And there's always Feral Cheryl
post #17 of 28
there's a really great doll on the inside cover of the Hearthsong catalog that came in the mail yesterday. She has clothes to change, and even wigs to chang her hairstyle!! I think she is soooo cool, and my 2yr-old kept pointing to her and saying "oooh" ETA Hannah Wiggins

my 4yr-old loves Barbie, and has a huge collection of Kelly Club or Little Friends of Kelly dolls. I especially like that they are little kids with little kid clothes and little kid bodies. Plus, there's a red-headed Jenny friend of Kelly (and my DD is Jenny with red hair).
post #18 of 28
By realistic looking, I mean they aren't like the "Bratz" dolls that have large eyes, lips, wear make-up, wear belly shirts and they do not look like little seven year old girls. The Only Hearts dolls have soft and gentle eyes, no make-up, are in proportion and are dressed like little girls, not teenagers.

Warmly~

Lisa
post #19 of 28
Just thought you might be amused - my Mom was a fairly strong feminist, and when I asked for Barbie I received her younger (undeveloped) sister, Skipper (this was in about 1969, when there weren't a lot of alternatives). I hated Skipper b/c she didn't have breasts. I cut off her hair.
post #20 of 28
I am going to be brave here and admit that my daughter plays with Barbies! She got a few of the Disney princess Barbies as a gift earlier in the year, and I don't mind. Don't get me wrong, I understand everything you all are saying about the image of Barbie, and the commercialism aspect. But, aside from that, I also don't see the harm in Barbie, frankly. I played with tons of Barbies as a kid - and it was a real creative outlet for me. I started sewing clothes for them at the age of 8, and I created furniture and accessories. My sister and I were very into them -and we didn't even have that many. We saved our money for them, and bought our own "stuff" for them. Our parents didn't buy us a lot of accessories or "dream" anything, so we created our own stuff. As we got older, we experimented with them and drew tatoos on them or "dyed" their hair with a magic marker. We also played with trucks, Star Wars action figures (I still have a few that my DD now plays with), and all kinds of other things. I spent a lot of time as a kid creating things - drawing pictures, designing things, making toys, etc. Barbie was only a small part, but a significant one in retrospect.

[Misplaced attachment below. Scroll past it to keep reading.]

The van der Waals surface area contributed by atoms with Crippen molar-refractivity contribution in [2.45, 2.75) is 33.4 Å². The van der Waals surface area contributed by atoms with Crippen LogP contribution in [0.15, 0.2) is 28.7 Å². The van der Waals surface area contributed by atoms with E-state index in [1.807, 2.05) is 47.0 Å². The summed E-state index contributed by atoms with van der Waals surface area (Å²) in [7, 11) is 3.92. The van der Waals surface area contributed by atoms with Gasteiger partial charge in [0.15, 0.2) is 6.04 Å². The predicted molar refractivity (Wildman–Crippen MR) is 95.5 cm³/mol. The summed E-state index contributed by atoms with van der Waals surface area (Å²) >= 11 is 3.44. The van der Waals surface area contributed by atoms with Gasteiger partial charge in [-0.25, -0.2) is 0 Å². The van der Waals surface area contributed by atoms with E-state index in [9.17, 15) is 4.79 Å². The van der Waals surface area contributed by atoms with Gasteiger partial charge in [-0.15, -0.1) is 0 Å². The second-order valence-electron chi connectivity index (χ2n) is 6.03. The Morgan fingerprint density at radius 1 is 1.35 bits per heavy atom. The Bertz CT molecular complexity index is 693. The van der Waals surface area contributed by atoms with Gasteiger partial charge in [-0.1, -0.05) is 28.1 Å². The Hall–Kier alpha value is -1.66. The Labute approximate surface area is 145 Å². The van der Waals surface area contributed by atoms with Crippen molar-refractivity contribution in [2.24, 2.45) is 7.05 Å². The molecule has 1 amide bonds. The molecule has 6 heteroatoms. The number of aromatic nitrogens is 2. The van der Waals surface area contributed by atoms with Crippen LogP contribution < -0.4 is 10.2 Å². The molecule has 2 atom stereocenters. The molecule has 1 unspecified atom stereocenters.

As for kids not "saving the world" with Barbie, sometimes I think kids need to be allowed to be kids. Play and role-playing is part of learning how to deal with situations with other people. It helps them. If all they are doing is dressing them in clothes, then I can understand the materialistic aspect. But my DD is very into role-playing with all her toys right now. Sometimes, I smile when I listen to her stories and games that she is creating. Obviously, we keep a watch on the commercialism aspect. I won't buy her a lot of "stuff" for her barbies because I just don't do that. I will make her some clothes if she wants, but she doesn't seem to care right now. Maybe the Barbie thing will peter out for her, who knows. I want to let her find her own outlets and joy.

Another point I wanted to make is that they might have changed the body size of the Barbies. These princess Barbies that DD has have a thin, but more realistic looking body than traditional Barbie used to. They are not as "stacked" and their hips are more realistic looking, if it matters to anyone. Frankly, I don't think I ever tried to measure myself up to Barbie as a kid. It didn't even dawn on me.

Just another perspective. We all have different comfort levels with this stuff.
New Posts  All Forums:Forum Nav:
  Return Home
  Back to Forum: The Childhood Years
Mothering › Mothering Forums › Childhood and Beyond › The Childhood Years › Appropriate Dolls